The rioters were primarily Irish immigrants. They set offices on fire, which burned and spread uncontrollably due to the number of firemen with the rioters.

Telegraph lines were cut to prevent word from getting to other areas of the city. They also killed dozens of horses that were carrying carts through the city.

Police officers responded with clubs and revolvers when they went to subdue the mob in a massive street fight. The rioters were well armed too, using makeshift clubs and firearms obtained from raiding armories.

The police, badly outnumbered, were beaten back to safer areas with most of them severely wounded.

The police superintendent came out to survey the riots. He was spotted by the mob and beaten until nearly dead, finally being rescued with cuts and bruises all over his body.

At some point, the rioters targeted the offices of the New York Times. They broke into the building but quickly fled as the building had multiple Gatling guns (somehow just a year after its official invention) for defense.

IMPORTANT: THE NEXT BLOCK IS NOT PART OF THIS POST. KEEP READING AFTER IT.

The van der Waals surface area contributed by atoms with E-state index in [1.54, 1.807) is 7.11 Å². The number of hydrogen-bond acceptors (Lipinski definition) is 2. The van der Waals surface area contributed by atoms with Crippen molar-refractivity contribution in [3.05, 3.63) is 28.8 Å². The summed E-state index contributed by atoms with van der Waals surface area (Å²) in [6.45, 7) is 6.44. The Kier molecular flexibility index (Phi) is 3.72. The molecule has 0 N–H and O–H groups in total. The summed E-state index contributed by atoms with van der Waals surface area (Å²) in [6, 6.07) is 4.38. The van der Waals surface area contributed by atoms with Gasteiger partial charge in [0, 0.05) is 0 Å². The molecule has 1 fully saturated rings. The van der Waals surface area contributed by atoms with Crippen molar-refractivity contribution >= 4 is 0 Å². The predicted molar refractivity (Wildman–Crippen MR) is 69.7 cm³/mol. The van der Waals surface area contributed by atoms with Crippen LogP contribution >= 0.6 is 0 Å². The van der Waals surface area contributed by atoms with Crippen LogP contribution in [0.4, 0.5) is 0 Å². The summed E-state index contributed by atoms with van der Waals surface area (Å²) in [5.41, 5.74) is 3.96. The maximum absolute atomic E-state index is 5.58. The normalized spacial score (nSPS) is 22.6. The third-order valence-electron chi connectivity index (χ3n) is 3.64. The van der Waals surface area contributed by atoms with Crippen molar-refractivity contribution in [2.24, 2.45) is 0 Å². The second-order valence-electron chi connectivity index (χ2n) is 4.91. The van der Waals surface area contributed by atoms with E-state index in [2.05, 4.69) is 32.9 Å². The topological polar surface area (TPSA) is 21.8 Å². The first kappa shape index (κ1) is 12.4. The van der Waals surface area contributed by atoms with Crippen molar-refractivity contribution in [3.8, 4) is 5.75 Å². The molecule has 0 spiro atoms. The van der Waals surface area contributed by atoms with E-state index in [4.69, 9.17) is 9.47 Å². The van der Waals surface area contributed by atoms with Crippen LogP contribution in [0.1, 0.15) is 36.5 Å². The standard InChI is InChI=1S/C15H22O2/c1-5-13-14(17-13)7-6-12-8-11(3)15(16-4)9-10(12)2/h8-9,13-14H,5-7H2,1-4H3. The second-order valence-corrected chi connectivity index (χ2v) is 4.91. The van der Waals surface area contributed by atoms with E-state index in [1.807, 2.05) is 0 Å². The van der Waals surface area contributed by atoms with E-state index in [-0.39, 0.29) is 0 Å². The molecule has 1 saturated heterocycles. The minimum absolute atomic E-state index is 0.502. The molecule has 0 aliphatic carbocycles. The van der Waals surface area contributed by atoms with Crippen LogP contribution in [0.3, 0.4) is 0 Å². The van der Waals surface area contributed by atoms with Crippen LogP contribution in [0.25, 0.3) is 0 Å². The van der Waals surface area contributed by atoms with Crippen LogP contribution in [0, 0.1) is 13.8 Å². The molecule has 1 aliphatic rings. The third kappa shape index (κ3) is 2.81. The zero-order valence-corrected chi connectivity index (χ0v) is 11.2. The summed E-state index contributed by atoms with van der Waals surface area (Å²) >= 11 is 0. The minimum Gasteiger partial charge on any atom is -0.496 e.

One of these was manned by the founder, Henry Raymond. The rioters instead focused their efforts on the New York Tribune which was defended by less rapid-fire heavy guns.

the scene outside the Times and Tribune offices.
The scene outside the Times and Tribune offices.

During the fighting, many of the rioters went to the Bull’s Head Hotel to get a drink. The hotel refused to provide alcohol as it would fuel the violence.

Stones were pried up from the streets and used to shatter windows and break down doors. The mob then decided to burn the hotel to the ground.

The most deplorable aspect of the riots was the targeting of innocent people. Individuals who looked as if they could afford the $300 draft waiver were beaten, robbed and occasionally killed.

Homes of draft supporters were targeted and buildings burnt. As many as several dozen rioters were killed having been trapped within these buildings.

The unfortunate Bull's Head Hotel
The unfortunate Bull’s Head Hotel

Those who received the absolute worst were the black workers. Black men were beaten and lynched, then set on fire.